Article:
I am a writer who is also a doctor, interested in what helps us heal. I have used writing as a tool and resource to help me find out more about what I am thinking and feeling, to explore the difficulties and dilemmas in life, to live more curiously, compassionately and creatively, to communicate more effectively and to be more observant, reporting back on observations about the human condition and how we impact on each other and the earth. These are some of the benefits of regular creative practice, which I have found ways to pass on through the courses I run under the umbrella of the Life Righting Collective. My aim in the courses is to put you in touch with your own creative fire and to show you how to get into the 'download' part of the mind. The next course in Cape Town is from 2nd to 4th May. Go here to find out how to book.
This is the first time the Life Righting Collective has published stories, and every aspect of the process has brought up interesting questions. Editing someone else’s work can present dilemmas. We encourage creative expression and developing an original voice. As Emily Buchanan, the second editor for the hard copy anthology pointed out, editing is often a matter of opinion. The old school style of thinking that there is only one correct way of saying something went out with colonialism.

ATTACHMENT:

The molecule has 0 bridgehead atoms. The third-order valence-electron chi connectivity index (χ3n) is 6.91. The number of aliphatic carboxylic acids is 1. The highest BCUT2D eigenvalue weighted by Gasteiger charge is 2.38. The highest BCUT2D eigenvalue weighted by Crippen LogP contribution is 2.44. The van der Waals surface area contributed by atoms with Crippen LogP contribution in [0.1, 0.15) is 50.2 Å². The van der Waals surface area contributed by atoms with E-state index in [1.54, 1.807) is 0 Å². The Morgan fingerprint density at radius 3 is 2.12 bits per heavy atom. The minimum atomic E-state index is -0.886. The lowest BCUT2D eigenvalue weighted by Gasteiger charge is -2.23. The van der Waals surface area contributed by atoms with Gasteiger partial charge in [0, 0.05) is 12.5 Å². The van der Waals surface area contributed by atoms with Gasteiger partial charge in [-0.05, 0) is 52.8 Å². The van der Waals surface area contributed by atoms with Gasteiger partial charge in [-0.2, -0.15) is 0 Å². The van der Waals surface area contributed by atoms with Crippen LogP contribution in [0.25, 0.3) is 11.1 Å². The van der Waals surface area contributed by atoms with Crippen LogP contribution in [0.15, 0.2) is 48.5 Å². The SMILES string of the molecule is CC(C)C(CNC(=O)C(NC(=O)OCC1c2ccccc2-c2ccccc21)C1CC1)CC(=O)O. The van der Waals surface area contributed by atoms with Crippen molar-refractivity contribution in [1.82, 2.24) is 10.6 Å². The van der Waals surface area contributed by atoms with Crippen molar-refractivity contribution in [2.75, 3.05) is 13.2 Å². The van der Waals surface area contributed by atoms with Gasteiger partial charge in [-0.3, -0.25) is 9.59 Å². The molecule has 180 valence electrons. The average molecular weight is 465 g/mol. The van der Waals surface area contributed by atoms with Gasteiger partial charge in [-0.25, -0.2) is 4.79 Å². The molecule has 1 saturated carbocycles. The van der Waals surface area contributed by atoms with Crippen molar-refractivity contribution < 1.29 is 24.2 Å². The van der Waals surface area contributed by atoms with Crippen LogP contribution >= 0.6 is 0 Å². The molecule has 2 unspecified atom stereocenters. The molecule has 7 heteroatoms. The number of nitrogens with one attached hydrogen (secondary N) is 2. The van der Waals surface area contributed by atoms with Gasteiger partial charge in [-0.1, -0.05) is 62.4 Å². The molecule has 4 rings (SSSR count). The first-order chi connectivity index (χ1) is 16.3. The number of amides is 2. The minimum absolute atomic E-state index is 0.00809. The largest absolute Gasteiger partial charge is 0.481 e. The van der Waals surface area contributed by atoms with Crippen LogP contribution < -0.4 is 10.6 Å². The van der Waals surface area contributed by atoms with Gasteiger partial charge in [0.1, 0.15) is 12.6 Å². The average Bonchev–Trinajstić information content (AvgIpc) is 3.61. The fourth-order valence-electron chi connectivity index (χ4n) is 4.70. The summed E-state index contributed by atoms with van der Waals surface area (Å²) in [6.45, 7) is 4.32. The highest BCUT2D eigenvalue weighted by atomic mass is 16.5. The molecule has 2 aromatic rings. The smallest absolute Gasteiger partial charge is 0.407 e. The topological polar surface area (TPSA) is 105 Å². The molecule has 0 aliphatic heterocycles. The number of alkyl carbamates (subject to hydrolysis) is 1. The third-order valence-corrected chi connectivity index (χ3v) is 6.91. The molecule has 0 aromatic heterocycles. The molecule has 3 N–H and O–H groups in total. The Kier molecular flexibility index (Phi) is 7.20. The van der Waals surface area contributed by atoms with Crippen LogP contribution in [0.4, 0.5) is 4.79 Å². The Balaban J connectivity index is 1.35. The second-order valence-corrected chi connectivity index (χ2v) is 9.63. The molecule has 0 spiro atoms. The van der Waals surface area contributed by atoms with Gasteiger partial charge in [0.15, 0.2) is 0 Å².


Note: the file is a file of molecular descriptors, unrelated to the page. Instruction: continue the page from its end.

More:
When writers are in full writing flight, and words tumble from their pens, they often come up with quirky and exciting phrases or juxtapositions of images. Authors who are not writing in their mother tongue are prone to using words in refreshing ways. In editing the stories for both the website and the hard copy anthology, we have taken care to stick to some basic principles: Is the story clear or confusing? Does the subject matter veer too widely off the point? Is there unnecessary repetition?
Editing too much can reduce the piece to something bland; editing too little might look as though the editors don’t know what they are doing.
We are checking with authors as we go. As Emily points out, this cross checking with the author that we have not interfered with meaning, or inserted our own ideas and voice, is part of the learning curve. While writing we develop our capacity for writing. When editing, we grow our ability to fine tune what we write so that our work can be more effective in the world.
Writing and editing are different functions of the brain. I have a notion that paying attention to each in turn helps to heal the traumatic ruptures that occur in our lives.
I think the voices that emerge in our published stories are true, vibrant, idiosyncratic and creative. Take a look on our website. The book is due out in May. I encourage you to read it.